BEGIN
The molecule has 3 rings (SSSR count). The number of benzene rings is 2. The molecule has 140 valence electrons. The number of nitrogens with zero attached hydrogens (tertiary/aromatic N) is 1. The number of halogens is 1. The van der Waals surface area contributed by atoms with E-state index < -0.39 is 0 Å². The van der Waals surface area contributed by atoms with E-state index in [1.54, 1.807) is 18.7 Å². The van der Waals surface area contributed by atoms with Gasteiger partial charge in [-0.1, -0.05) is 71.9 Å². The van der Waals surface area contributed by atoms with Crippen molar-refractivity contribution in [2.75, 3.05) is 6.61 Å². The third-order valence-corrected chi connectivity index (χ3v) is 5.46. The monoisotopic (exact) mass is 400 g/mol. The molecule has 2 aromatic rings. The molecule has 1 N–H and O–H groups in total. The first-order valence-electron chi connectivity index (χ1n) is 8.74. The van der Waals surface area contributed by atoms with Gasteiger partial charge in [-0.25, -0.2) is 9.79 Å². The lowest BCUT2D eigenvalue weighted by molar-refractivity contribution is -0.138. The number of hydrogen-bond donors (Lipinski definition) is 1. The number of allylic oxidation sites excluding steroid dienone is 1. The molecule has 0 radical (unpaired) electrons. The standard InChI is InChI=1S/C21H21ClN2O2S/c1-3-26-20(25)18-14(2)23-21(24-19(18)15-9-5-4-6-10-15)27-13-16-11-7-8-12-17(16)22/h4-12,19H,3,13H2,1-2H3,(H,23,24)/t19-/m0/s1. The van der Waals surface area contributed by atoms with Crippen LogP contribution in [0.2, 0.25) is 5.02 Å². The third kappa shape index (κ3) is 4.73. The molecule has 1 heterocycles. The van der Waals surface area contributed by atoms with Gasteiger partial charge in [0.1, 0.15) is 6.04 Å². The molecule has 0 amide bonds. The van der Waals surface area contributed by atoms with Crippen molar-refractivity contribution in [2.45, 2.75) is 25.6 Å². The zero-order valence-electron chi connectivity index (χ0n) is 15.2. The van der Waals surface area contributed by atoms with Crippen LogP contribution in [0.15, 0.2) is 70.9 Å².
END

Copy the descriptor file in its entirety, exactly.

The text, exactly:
The molecule has 3 rings (SSSR count). The number of benzene rings is 2. The molecule has 140 valence electrons. The number of nitrogens with zero attached hydrogens (tertiary/aromatic N) is 1. The number of halogens is 1. The van der Waals surface area contributed by atoms with E-state index < -0.39 is 0 Å². The van der Waals surface area contributed by atoms with E-state index in [1.54, 1.807) is 18.7 Å². The van der Waals surface area contributed by atoms with Gasteiger partial charge in [-0.1, -0.05) is 71.9 Å². The van der Waals surface area contributed by atoms with Crippen molar-refractivity contribution in [2.75, 3.05) is 6.61 Å². The third-order valence-corrected chi connectivity index (χ3v) is 5.46. The monoisotopic (exact) mass is 400 g/mol. The molecule has 2 aromatic rings. The molecule has 1 N–H and O–H groups in total. The first-order valence-electron chi connectivity index (χ1n) is 8.74. The van der Waals surface area contributed by atoms with Gasteiger partial charge in [-0.25, -0.2) is 9.79 Å². The lowest BCUT2D eigenvalue weighted by molar-refractivity contribution is -0.138. The number of hydrogen-bond donors (Lipinski definition) is 1. The number of allylic oxidation sites excluding steroid dienone is 1. The molecule has 0 radical (unpaired) electrons. The standard InChI is InChI=1S/C21H21ClN2O2S/c1-3-26-20(25)18-14(2)23-21(24-19(18)15-9-5-4-6-10-15)27-13-16-11-7-8-12-17(16)22/h4-12,19H,3,13H2,1-2H3,(H,23,24)/t19-/m0/s1. The van der Waals surface area contributed by atoms with Crippen LogP contribution in [0.2, 0.25) is 5.02 Å². The third kappa shape index (κ3) is 4.73. The molecule has 1 heterocycles. The van der Waals surface area contributed by atoms with Gasteiger partial charge in [0.1, 0.15) is 6.04 Å². The molecule has 0 amide bonds. The van der Waals surface area contributed by atoms with Crippen molar-refractivity contribution in [2.45, 2.75) is 25.6 Å². The zero-order valence-electron chi connectivity index (χ0n) is 15.2. The van der Waals surface area contributed by atoms with Crippen LogP contribution in [0.15, 0.2) is 70.9 Å².